Hashing is different from encryption in that once the data is encoded, it cannot be decoded. The nature of the algorithms makes reversal mathematically impossible; however, brute forcing all possible variants of the source material and hashing it until a match is found is a technique that can yield results, as is the case with password brute forcing. Unlike encryption, for most algorithms, the output is always of a fixed length.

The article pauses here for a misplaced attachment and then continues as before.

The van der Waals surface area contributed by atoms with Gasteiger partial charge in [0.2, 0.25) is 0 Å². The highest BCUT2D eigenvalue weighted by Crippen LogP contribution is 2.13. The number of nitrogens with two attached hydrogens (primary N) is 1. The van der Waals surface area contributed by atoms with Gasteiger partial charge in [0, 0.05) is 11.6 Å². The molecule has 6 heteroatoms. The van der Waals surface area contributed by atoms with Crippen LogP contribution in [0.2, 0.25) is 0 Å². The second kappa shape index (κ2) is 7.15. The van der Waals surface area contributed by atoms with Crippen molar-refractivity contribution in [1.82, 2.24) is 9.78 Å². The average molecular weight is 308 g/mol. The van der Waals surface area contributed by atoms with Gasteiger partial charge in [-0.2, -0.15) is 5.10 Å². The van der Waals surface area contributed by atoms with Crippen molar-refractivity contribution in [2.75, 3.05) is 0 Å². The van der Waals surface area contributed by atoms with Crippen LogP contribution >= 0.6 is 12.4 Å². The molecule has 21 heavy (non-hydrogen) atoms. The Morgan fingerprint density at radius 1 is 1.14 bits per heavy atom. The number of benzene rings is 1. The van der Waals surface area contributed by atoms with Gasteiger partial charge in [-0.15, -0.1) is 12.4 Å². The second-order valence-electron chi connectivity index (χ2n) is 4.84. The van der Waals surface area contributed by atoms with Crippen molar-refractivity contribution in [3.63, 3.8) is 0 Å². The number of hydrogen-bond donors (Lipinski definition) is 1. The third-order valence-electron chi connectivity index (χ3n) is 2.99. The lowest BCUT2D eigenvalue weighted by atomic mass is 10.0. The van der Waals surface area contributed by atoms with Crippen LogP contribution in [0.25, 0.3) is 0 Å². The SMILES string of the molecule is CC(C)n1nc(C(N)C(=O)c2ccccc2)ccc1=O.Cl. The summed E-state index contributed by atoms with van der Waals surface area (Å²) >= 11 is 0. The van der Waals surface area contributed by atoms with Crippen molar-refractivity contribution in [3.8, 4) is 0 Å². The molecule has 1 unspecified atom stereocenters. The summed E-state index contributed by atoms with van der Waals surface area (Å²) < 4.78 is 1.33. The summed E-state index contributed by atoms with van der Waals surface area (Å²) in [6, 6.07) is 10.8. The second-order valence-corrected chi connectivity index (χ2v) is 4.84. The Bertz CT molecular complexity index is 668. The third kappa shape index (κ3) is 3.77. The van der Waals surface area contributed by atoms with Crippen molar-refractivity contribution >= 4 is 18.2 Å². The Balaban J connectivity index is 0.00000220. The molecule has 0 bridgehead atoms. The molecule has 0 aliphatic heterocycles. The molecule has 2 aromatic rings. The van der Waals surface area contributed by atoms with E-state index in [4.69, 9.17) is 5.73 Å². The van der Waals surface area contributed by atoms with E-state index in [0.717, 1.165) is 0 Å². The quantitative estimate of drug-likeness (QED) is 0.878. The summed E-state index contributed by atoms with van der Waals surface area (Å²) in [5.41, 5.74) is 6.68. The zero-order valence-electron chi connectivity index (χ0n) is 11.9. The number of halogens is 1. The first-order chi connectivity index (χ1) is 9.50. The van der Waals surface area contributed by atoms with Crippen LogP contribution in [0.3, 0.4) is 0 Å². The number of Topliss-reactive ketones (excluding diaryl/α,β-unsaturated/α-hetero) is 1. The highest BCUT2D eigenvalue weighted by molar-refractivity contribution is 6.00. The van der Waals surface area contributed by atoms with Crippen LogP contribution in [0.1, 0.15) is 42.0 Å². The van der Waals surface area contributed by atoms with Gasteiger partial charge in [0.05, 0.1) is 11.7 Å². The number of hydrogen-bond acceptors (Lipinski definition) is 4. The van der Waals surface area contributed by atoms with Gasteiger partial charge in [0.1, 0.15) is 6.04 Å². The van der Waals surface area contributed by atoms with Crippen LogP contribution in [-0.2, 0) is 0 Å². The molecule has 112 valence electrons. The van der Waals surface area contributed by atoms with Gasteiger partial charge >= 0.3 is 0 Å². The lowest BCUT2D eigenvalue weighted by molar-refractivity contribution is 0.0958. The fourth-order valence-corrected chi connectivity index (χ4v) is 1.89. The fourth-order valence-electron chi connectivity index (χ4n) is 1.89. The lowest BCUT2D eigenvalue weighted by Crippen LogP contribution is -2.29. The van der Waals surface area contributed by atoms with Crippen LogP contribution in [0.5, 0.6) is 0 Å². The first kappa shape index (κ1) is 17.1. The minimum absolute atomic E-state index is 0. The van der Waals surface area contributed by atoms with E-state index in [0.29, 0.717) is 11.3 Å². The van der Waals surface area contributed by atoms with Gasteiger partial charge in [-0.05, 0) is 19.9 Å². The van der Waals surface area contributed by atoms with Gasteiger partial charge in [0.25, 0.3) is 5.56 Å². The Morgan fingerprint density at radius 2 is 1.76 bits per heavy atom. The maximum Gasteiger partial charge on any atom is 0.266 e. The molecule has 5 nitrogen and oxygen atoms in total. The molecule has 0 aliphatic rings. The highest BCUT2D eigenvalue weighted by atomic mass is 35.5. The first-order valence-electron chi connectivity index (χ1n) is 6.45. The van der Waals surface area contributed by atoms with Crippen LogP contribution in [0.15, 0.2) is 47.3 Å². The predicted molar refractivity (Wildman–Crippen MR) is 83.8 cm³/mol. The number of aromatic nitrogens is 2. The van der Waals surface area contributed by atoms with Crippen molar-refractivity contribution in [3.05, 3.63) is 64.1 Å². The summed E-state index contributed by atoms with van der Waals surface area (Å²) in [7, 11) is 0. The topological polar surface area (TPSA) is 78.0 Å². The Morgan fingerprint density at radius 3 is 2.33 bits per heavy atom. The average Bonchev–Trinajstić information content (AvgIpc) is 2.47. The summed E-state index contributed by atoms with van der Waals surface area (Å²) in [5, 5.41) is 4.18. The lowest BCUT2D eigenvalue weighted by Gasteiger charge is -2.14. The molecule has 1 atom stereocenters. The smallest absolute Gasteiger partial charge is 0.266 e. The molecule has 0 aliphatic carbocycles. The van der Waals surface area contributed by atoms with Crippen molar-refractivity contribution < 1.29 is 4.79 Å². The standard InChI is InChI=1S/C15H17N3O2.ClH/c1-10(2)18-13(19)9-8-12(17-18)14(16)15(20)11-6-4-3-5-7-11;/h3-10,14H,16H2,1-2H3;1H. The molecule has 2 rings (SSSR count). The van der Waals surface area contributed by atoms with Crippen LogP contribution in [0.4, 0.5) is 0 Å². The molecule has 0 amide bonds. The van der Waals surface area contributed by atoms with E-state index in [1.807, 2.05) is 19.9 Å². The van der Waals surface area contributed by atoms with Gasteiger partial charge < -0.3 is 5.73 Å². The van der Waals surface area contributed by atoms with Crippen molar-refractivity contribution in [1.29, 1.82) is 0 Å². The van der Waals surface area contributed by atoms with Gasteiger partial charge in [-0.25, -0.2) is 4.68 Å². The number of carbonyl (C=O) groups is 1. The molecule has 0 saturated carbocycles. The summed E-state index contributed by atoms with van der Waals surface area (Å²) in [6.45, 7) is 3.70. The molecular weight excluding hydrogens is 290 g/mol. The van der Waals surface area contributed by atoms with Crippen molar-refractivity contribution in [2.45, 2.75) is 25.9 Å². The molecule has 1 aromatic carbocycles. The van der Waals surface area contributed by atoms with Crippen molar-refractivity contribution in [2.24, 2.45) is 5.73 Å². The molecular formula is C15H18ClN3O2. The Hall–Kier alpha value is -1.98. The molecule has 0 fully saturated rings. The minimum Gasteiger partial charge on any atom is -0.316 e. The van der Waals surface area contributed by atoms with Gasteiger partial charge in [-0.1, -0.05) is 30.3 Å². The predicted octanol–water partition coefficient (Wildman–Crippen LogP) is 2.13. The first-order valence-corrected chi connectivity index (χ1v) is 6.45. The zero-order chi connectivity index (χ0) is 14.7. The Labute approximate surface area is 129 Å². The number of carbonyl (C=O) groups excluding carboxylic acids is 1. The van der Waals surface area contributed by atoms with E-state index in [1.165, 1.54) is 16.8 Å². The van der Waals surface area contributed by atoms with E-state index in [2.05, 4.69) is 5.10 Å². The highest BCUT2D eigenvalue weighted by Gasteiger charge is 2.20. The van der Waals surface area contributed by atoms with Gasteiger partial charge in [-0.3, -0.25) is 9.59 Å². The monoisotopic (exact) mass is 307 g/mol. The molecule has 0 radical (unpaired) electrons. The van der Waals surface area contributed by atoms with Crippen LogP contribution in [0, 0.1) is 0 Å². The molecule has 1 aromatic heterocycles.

Hashing is useful when storing things that do not need to be read back, but would like to have the capability of checking validity. Passwords are the primary example. Instead of storing the clear text, the hashed version is stored. Then, when someone types in their password, the same hashing algorithm is applied and compared with what is located in the database, which looks for a match. Hash functions can also be used to test whether information, programs, or other data has been tampered with.

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